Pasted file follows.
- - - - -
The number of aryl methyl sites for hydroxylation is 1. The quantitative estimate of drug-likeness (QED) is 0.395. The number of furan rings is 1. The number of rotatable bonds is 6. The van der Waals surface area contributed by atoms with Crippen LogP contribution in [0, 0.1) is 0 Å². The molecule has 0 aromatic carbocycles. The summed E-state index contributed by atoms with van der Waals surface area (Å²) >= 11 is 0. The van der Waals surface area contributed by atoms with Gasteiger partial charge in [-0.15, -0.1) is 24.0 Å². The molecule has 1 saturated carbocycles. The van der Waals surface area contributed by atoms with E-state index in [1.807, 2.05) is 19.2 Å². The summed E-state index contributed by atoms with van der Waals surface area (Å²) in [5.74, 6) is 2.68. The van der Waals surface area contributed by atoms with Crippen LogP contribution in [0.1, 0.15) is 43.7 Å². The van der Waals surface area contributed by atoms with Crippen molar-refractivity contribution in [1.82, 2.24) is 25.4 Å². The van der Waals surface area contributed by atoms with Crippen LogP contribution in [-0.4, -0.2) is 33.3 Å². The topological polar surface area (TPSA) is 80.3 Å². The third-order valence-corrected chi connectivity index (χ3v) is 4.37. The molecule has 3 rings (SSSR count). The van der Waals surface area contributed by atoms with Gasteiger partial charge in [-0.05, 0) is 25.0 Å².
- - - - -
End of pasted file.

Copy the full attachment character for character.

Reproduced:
The number of aryl methyl sites for hydroxylation is 1. The quantitative estimate of drug-likeness (QED) is 0.395. The number of furan rings is 1. The number of rotatable bonds is 6. The van der Waals surface area contributed by atoms with Crippen LogP contribution in [0, 0.1) is 0 Å². The molecule has 0 aromatic carbocycles. The summed E-state index contributed by atoms with van der Waals surface area (Å²) >= 11 is 0. The van der Waals surface area contributed by atoms with Gasteiger partial charge in [-0.15, -0.1) is 24.0 Å². The molecule has 1 saturated carbocycles. The van der Waals surface area contributed by atoms with E-state index in [1.807, 2.05) is 19.2 Å². The summed E-state index contributed by atoms with van der Waals surface area (Å²) in [5.74, 6) is 2.68. The van der Waals surface area contributed by atoms with Crippen LogP contribution in [0.1, 0.15) is 43.7 Å². The van der Waals surface area contributed by atoms with Crippen molar-refractivity contribution in [1.82, 2.24) is 25.4 Å². The van der Waals surface area contributed by atoms with Crippen LogP contribution in [-0.4, -0.2) is 33.3 Å². The topological polar surface area (TPSA) is 80.3 Å². The third-order valence-corrected chi connectivity index (χ3v) is 4.37. The molecule has 3 rings (SSSR count). The van der Waals surface area contributed by atoms with Gasteiger partial charge in [-0.05, 0) is 25.0 Å².